Streets Without Sidewalks Are Killing Florida Pedestrians

Florida is the most dangerous state in the nation for pedestrians, according to Transportation for America. More than 5,100 people were killed while walking in the state between 2003 and 2010, and four Florida cities rated among T4A’s list of the most dangerous for walking.

This map, produced by the Florida Department of Transportation, overlays pedestrian-vehicle crash locations with gaps in the sidewalk network.
This map from the Florida Department of Transportation shows locations of pedestrian injuries and fatalities (red dots) on streets with no sidewalks in the Orlando area.

But to its credit, the Florida Department of Transportation is trying to change that. A new study conducted by FDOT District 5, which includes Orlando [PDF], pinpoints the locations where pedestrians and cyclists are being struck.

FDOT researchers analyzed data on demographics, street geometries, traffic volumes, and crashes to determine the conditions that increase the risk of pedestrian injuries and fatalities. The findings aren’t exactly earth-shattering, but the exercise demonstrates FDOT’s new data-driven approach to pedestrian safety under Billy Hattaway, the top official in District 1 and the leader of the state’s safety initiatives for walking and biking.

Few state departments of transportation are systematically analyzing pedestrian safety data like this — but all of them should.

Florida DOT identified two factors that make streets especially dangerous for walking.

Streets without sidewalks

The risk of pedestrian injury is three times higher on streets without sidewalks compared to streets with sidewalks. Put another way, FDOT’s model anticipates that over a five year period, a driver would injure one pedestrian per five miles of roadway without sidewalks, compared to every 15 miles of roadway with sidewalks.

Wide urban arterial roads

Four- to six-lane divided roads with high vehicle traffic (30,000 to 70,000 daily vehicles) are the most dangerous for pedestrians. Not surprisingly, these roads are especially dangerous where they go through densely populated urban areas.

The study maps out a detailed system to identify high-risk corridors and intersections, and the authors recommend all FDOT offices use the model to generate a statewide evaluation of dangerous locations. This is the kind of analysis necessary to save lives, enabling the state to target limited resources toward the areas with the most urgent needs.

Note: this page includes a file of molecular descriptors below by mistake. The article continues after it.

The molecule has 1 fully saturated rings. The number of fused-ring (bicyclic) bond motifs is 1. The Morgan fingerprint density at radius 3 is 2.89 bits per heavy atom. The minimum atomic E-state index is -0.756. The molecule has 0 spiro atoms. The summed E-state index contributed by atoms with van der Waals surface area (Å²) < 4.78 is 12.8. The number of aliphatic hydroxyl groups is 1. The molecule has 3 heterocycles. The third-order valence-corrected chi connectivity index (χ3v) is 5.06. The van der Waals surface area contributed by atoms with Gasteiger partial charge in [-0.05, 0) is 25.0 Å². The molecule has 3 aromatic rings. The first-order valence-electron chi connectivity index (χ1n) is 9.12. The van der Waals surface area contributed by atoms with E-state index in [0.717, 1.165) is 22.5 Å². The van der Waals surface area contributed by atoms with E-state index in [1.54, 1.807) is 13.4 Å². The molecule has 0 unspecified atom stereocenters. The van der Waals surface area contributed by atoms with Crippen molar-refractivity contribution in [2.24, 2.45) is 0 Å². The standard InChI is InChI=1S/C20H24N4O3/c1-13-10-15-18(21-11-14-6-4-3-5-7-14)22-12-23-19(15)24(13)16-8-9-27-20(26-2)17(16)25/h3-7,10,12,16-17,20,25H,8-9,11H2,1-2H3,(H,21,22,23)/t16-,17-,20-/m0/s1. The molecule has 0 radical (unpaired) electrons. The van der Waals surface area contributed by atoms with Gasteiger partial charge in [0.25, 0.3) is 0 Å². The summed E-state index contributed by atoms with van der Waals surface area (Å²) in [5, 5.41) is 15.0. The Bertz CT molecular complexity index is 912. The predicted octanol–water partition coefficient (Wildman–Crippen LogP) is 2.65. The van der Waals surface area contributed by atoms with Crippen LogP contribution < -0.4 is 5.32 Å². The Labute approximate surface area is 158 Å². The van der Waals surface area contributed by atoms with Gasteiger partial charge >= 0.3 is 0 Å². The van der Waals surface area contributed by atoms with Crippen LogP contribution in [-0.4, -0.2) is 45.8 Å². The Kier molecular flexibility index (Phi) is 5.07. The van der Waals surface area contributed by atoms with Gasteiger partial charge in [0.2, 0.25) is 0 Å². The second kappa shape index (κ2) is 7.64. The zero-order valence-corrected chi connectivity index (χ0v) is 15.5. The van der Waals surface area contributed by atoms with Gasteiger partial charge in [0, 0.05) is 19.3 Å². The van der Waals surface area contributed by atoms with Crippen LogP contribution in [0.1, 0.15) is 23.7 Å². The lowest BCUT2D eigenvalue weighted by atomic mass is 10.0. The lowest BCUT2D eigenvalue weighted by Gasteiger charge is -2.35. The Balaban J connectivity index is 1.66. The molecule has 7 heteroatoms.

• Brad Aaron

    Now to educate every DOT and police department in the state that people who walk and bike are endangered by crappy street design and reckless drivers, not daredevils who get what’s coming to them.

  • Bernard Finucane
  • Kevin Love

    YIKES! What a nasty stroad.

  • Bernard Finucane

    As far as I can tell, it’s the location of that horizontal line of fatalities in the middle of the picture just under the large lake.

  • kagi

    Yep. I grew up in Central Florida, and that’s exactly what I did. There’s a reason why Orlando is the de facto HQ of Vehicular Cycling in the USA: it’s totally necessary there.

  • Marco Island was doing some great work to make things more walk and bicycle friendly and they’ve actually achieved a fair bit.

    One major problem though is that they wanted to do a lot more for protected bikeways but a group of local ‘cyclists’ told them that that was a waste of money and that it was safer for cyclists to be on the road than on bikeways or sidewalks. The ‘cyclists’ worked to downgrade things to insure that they’d be able to continue riding on the road and not be forced on to bikeways.

  • Bernard Finucane

    Orlando is flat, which is good for cycling, but why is cycling necessary?

  • kagi

    I meant that VC training is necessary, if you’re going to bike safely in that kind of environment. I’m not a Foresterite by any means, but as a survival strategy in places like Orlando, his techniques are pretty hard to argue with.

  • Kristin

    I’m interested in reading the PDF linked to in the text, but the link is actually to a PDF on the Deskop of the author’s computer. Is there any chance someone could upload the PDF and fix this?

  • Hatem

    Here is the link to the report:
    https://trid.trb.org/view.aspx?id=1411463

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